Celebrating the Foreign Service and AFSA Centennial

May 24, 2024, will mark 100 years since President Calvin Coolidge signed the Foreign Service Act into law, combining the consular and diplomatic services and creating the professional U.S. Foreign Service.

For a century, Foreign Service members have represented the United States of America at home and abroad, in times of war and in times of peace. They have been participants in and eyewitnesses to historic events. They have managed and advanced U.S. relationships worldwide, laying the groundwork for peaceful solutions to complex and often dangerous global challenges. This proud history is driven by everyday heroes who choose to serve their country at home and abroad.

To appropriately honor this milestone, AFSA has planned a yearlong celebration to raise awareness about the role, contributions, and history of the Foreign Service. We also plan to look ahead to the next 100 years by celebrating the next generation of talented and dedicated people of the Foreign Service.

Telling the Story of the Foreign Service

We are honored to announce that Secretary of State Antony Blinken has agreed to serve as the chair of our Centennial Honorary Committee (for the full list of committee members, click here).

We have a lot going on this centennial year. In May, AFSA will host a gala in the Benjamin Franklin State Dining Room for the official centennial celebration. We are collaborating with several presidential libraries across the country to host Foreign Service exhibits. We are also developing a short video that celebrates the most valuable resource in diplomacy—its people.

The 2024 AFSA National High School Essay Contest invites high school students to consider the centennial and share their ideas on the future of the Foreign Service. Our regular outreach programming—Diplomats at Work, Inside Diplomacy, Speakers Bureau—will touch on the centennial, and we are working with partners, including select World Affairs Councils, to host programs celebrating the Foreign Service.

We are also infusing the centennial into our ongoing engagement on Capitol Hill, using this opportunity to educate the congressional community about the contributions and importance of the Foreign Service. And AFSA is advocating for an anniversary resolution from Congress.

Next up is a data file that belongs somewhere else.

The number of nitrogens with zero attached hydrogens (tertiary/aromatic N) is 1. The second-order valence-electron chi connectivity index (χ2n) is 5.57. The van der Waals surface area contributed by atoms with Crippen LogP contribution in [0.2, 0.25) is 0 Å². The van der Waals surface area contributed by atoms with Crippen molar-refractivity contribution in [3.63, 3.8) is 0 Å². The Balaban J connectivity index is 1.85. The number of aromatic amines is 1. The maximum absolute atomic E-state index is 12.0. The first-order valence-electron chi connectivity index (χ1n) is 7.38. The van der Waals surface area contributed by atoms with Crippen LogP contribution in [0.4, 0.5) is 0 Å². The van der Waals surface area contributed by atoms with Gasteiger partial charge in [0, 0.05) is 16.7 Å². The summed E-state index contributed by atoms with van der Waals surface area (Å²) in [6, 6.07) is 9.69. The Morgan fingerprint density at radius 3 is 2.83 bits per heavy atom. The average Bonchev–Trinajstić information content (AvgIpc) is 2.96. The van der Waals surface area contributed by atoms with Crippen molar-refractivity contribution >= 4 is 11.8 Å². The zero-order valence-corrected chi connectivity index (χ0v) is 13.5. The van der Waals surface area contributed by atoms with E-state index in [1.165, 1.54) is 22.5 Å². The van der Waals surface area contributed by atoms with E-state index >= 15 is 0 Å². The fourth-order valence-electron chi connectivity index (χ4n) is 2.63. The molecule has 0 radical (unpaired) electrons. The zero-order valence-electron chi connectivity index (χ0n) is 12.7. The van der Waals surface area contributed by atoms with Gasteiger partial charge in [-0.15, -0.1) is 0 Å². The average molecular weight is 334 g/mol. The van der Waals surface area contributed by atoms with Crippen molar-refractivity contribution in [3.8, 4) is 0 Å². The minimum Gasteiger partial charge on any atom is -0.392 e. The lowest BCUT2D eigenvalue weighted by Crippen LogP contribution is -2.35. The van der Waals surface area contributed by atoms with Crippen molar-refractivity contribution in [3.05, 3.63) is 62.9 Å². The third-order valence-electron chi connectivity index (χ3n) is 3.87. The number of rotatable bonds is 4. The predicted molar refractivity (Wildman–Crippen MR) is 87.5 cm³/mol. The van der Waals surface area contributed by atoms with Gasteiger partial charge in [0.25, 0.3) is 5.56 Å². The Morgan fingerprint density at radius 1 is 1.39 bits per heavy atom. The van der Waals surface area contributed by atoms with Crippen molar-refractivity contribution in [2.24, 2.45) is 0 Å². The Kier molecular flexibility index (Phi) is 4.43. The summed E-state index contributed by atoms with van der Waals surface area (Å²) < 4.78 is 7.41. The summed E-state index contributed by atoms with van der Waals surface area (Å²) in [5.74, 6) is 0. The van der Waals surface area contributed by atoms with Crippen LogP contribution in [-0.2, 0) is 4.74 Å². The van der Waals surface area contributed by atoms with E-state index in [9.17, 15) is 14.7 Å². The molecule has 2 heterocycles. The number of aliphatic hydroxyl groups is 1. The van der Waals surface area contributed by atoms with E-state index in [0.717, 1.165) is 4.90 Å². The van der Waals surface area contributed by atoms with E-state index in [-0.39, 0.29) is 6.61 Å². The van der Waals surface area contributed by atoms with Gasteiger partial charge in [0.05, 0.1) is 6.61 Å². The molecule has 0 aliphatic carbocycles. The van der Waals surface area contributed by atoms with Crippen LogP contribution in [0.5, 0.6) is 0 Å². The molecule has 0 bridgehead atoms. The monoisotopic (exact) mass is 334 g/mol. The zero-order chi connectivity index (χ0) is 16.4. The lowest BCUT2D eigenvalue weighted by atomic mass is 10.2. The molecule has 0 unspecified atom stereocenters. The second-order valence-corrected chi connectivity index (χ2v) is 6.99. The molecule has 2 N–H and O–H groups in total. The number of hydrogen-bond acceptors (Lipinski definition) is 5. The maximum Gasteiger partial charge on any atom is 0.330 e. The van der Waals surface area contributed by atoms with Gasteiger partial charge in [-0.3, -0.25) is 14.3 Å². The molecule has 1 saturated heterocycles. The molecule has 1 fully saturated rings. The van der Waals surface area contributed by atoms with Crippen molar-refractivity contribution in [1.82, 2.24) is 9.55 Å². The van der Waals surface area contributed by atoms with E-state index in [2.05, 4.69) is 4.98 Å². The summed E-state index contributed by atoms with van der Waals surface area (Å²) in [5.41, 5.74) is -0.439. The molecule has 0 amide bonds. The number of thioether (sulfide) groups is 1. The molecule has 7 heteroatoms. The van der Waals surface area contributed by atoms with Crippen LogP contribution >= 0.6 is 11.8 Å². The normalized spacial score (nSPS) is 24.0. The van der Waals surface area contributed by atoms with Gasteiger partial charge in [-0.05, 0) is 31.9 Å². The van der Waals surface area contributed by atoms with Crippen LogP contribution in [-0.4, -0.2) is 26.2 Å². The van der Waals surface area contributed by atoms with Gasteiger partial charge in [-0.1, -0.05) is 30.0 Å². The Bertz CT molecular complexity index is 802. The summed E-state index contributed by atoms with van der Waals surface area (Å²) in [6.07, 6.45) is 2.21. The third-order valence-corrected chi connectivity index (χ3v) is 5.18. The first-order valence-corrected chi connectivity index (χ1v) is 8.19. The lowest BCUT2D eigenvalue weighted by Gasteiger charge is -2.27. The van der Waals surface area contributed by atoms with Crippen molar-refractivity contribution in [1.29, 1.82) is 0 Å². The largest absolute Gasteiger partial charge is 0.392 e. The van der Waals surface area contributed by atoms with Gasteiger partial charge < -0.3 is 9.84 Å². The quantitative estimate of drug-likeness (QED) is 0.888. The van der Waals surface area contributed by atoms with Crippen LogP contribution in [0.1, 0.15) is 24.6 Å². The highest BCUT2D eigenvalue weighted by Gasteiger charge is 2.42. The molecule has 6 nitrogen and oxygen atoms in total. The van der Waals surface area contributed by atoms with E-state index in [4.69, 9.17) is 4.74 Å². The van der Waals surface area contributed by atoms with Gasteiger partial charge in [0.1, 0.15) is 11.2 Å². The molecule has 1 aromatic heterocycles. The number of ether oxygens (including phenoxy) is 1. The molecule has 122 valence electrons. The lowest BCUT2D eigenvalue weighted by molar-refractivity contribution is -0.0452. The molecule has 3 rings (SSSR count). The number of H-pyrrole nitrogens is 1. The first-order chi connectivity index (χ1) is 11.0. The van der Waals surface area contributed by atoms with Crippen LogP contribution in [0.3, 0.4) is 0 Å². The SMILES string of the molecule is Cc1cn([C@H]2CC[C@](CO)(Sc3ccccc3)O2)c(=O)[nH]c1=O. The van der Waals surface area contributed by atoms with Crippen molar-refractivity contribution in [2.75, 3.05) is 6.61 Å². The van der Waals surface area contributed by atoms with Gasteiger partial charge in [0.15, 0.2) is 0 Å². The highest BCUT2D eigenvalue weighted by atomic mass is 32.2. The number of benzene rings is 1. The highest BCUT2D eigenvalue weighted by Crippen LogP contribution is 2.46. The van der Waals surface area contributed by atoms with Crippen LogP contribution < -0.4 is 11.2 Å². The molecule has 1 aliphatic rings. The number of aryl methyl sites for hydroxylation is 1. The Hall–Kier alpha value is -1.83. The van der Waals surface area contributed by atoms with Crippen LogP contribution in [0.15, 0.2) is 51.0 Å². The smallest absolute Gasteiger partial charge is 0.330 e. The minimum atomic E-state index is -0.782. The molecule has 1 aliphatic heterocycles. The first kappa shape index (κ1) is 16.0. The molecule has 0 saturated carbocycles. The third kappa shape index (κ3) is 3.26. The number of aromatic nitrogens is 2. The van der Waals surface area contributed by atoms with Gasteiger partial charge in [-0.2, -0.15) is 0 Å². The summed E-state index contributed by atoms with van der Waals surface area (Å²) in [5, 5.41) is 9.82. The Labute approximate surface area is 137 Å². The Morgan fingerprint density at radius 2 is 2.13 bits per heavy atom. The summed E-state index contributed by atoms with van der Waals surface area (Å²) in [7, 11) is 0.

You’ll find centennial articles throughout the year in the pages of The Foreign Service Journal, beginning with this edition’s kickoff cover story on AFSA at 100. Each edition will include a profile on one of AFSA’s “good works” supporting the FS community. Expect articles and commentary from great names in the profession, past and present. And look for the winning essay from the FSJ’s Centennial Writing Competition in the May centennial edition.

We will share all this activity on our social media channels, and, as always, we invite AFSA members to help extend our reach by sharing with your own networks.

Celebrating AFSA Members

This year also marks 100 years of the American Foreign Service Association as the “voice of the Foreign Service.” AFSA is here to support, defend, and protect the institution and people of the Foreign Service. We plan to use these dual anniversaries to celebrate you, our members, beginning with a happy hour in February.

Join us for this and other events throughout the year, including a “birthday party” in the spring. We will invite you to join a spring launch event for the updated edition of The Voice of the Foreign Service: A History of the American Foreign Service Association, by Harry Kopp.

As with any proper celebration, we will launch fun and fresh new merchandise so you can show your Foreign Service pride.

We are working with AFSA Post Reps on the possibility of hosting local centennial celebrations, sharing ideas and materials to help mark the occasion. This will also be an opportunity to recognize the important contributions of locally engaged staff members.

Foreign Service Day on May 3 will also be a time to celebrate, and we are glad to hear the State Department plans to return to a full Foreign Service Day schedule, including the traditional lunch in the Ben Franklin Room honoring our retirees.

We hope you will stop by AFSA for our annual Foreign Service Day open house on May 2. And we will reach out to Foreign Service retiree associations across the country about how we can support their local centennial events.

Here’s to a year of recognition and celebration, but also consideration of where we go from here and how we can best support U.S. diplomats and development professionals as they navigate an ever-changing world.